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How to Avoid Aggregation Errors and Simpson’s Paradox in HR Analytics: Part 1

Recently I’ve been reading Scott Page’s masterful book “The Model Thinker”.

It’s full of powerful insights so in this and future posts, I will be taking things I’ve learned there and showing how they apply in HR Analytics.

Today, it’s Simpson’s Paradox and the dangers lurking in unexamined aggregations.

Simpson’s Paradox

Simpson’s Paradox occurs when a trend appears in two or more groups analyzed independently but then disappears or reverses when analyzing combined groups.

In plain English, “Combine the data and you get one trend, split the data and get another.”

Let’s look at an example.

### Use this R code to create the same
### simulated data used here
set.seed(42)
area <- rep(c("retail", "commercial"), each =  100)
exp_r <- runif(n = 100, 1, 5)
exp_c <- runif(n = 100, 4,8)
p <- data.frame(area = area, exp = c(exp_r, exp_c))
p$penalty <- ifelse(p$area == "retail", -1, 1)
p$error <- rnorm(200, 3000, 800)
p$sales <- 800*p$exp - 3000*p$penalty + p$error

Experience = Bad?

Suppose I’ve just been appointed Director of Sales for an international fasteners company.

I think experience matters when it comes to sales success so I want to use that as part of my hiring criteria, but I have some data too so I decide to look at the numbers first.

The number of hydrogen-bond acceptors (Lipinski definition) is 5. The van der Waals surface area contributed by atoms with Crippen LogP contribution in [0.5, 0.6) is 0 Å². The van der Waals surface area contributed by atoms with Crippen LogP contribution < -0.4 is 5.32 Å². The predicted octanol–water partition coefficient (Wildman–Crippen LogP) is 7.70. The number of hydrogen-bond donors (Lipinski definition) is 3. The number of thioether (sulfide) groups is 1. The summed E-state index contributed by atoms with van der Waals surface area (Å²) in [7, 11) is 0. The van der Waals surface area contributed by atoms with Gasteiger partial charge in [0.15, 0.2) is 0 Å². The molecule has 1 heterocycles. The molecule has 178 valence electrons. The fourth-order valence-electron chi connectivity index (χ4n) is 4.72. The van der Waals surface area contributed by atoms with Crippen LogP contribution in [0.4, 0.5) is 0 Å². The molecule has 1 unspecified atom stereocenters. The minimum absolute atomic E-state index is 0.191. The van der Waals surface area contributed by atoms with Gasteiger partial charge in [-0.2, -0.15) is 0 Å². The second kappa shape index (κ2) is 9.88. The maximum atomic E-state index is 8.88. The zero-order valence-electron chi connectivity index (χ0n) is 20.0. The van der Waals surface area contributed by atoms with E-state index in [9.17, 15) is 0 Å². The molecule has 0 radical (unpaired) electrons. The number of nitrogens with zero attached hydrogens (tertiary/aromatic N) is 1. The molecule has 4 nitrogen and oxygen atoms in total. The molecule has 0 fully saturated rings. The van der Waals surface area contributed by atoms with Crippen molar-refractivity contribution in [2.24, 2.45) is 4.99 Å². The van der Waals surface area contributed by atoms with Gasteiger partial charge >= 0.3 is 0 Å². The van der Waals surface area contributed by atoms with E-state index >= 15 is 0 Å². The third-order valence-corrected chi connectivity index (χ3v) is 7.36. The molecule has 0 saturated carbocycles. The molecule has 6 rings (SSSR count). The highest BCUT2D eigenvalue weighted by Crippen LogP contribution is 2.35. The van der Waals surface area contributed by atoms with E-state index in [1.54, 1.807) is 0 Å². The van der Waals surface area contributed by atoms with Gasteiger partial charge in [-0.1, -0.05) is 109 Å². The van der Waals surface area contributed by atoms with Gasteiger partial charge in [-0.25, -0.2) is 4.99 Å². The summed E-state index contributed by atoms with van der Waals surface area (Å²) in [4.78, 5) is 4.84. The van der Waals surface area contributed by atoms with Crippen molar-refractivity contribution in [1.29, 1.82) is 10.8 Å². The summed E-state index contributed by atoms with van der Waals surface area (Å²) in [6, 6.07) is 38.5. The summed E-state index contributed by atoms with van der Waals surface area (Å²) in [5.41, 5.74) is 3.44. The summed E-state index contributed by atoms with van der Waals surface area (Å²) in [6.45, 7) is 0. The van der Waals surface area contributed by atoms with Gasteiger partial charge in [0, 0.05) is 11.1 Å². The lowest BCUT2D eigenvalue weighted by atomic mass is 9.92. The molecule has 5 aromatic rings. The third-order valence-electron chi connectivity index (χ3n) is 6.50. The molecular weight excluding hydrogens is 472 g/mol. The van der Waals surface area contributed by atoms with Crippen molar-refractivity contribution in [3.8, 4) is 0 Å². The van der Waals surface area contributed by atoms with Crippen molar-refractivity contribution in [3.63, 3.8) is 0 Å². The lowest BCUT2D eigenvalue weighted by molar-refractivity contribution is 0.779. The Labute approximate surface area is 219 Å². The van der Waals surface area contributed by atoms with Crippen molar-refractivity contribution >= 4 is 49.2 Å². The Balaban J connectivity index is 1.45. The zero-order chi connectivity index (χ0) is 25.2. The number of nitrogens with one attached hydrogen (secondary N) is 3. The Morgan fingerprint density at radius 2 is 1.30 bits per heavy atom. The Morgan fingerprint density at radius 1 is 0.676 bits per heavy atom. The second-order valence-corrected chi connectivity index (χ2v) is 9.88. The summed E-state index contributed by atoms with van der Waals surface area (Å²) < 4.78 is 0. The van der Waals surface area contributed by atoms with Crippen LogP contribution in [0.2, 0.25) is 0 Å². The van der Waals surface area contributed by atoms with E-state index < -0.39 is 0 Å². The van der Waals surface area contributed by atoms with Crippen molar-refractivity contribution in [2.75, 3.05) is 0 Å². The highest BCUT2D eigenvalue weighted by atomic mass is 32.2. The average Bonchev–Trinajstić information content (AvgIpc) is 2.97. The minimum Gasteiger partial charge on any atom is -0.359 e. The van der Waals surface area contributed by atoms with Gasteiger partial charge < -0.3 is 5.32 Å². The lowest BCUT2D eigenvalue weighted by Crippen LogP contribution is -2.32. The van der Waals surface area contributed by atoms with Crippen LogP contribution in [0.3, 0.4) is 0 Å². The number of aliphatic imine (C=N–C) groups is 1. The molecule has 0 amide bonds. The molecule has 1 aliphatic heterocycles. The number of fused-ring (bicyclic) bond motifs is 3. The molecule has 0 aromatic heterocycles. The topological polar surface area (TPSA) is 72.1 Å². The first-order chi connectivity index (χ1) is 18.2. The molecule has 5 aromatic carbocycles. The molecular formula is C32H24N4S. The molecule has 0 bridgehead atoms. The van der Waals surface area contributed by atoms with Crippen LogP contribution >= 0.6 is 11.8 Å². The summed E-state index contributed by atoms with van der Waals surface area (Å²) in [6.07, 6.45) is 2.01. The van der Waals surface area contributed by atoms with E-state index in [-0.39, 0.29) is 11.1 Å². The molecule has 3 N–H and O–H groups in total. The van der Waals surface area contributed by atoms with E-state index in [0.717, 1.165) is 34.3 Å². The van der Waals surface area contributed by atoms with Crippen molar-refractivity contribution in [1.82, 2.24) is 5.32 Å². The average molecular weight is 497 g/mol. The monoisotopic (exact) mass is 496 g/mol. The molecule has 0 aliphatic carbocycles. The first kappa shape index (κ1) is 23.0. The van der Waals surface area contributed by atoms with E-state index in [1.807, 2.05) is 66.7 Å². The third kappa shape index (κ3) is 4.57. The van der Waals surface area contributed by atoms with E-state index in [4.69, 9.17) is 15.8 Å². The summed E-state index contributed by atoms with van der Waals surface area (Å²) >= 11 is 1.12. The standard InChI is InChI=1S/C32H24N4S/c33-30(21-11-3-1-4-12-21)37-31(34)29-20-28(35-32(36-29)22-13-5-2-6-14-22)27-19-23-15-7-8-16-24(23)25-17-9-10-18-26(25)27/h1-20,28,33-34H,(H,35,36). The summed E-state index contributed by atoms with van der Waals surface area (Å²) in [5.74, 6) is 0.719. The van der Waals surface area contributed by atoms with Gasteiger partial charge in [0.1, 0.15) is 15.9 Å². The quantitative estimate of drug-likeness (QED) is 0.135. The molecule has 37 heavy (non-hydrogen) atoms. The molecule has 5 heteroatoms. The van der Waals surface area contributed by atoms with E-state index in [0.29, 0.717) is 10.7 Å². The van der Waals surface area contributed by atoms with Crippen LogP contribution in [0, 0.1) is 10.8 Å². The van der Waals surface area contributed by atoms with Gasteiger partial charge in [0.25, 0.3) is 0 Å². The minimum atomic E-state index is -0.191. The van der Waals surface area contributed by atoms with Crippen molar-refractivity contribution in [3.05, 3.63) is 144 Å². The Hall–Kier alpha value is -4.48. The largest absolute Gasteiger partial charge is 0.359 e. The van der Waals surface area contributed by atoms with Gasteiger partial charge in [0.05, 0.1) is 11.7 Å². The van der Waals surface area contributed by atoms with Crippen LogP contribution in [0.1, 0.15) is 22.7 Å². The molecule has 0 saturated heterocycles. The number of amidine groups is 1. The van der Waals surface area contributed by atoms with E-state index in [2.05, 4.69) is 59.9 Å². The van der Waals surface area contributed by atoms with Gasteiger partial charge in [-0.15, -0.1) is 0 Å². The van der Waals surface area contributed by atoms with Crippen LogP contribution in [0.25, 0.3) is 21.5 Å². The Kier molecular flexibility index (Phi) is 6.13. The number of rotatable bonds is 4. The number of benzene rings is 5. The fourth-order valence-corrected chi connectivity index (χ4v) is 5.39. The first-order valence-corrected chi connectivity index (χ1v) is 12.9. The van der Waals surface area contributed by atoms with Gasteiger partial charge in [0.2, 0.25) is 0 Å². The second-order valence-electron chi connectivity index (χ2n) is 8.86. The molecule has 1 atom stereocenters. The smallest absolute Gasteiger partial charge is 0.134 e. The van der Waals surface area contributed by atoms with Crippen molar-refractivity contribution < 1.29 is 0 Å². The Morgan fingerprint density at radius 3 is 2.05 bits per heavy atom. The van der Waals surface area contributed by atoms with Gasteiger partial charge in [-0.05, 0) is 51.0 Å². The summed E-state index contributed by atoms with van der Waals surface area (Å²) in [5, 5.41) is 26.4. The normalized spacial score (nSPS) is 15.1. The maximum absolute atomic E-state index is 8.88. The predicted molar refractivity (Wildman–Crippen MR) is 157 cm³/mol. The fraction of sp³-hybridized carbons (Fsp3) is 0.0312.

I start with a simple correlation to assess the relationship between years of previous sales experience and first-year sales for new hires at our company. The results is…. -0.38!?!

cor(p$exp, p$sales)

So more previous sales experience is associated with fewer sales in the first year? Really?

I’m skeptical. Let’s turn to a boxplot instead.

I do a median split on experience and compare the first-year sales numbers for those below and above the median years of previous sales experience.

rush_gr <- wes_palette(n = 5, name = "Rushmore1")[3]
ggplot(p, aes(x = exp>median(exp), y = sales)) + geom_boxplot(fill = rush_gr)

Same thing! Those with experience above the median actually have lower first-year sales than those below the median.

If we stopped there, we might conclude we should stop hiring based on previous sales experience or maybe even focus on recruiting people with LESS sales experience.

Because that’s what the data say and we just need to follow the data…right?

No.

Plot Your Data

Remember the first rule of analytics: Plot your data.

Lo and behold, when we plot our data, we get some clarity on our initial results.

ggplot(p, aes(x = exp, y = sales)) + geom_point() +
      ggtitle("Sales by Years of Experience") +xlab("Years of Experience") +
      ylab("Sales")

Plotting makes it clear that we have two distinct groups in our data.

For the first group on the upper left, we see a clear upward slope, with increasing sales experience associated with increasing first-year sales.

But the same thing holds true for our second group on the lower right…sales experience is also positively related to sales.

In sum, considering each group separately, we see a clear POSITIVE relationship between previous experience and first-year sales. But lump it all together and we get a NEGATIVE relationship.

This is the essence of Simpson’s Paradox: Combine your data and you get one thing, split your data and get another.

All Is Revealed

Let’s dive a bit deeper and use some regressions to see what is happening.

First, the combined data with a single regression line.

ggplot(p, aes(x = exp, y = sales)) +
      geom_point() +
      geom_smooth(method = "lm", color = "black", se = F) + 
      ggtitle("Sales by Years of Experience") +xlab("Years of Experience") +
      ylab("Sales")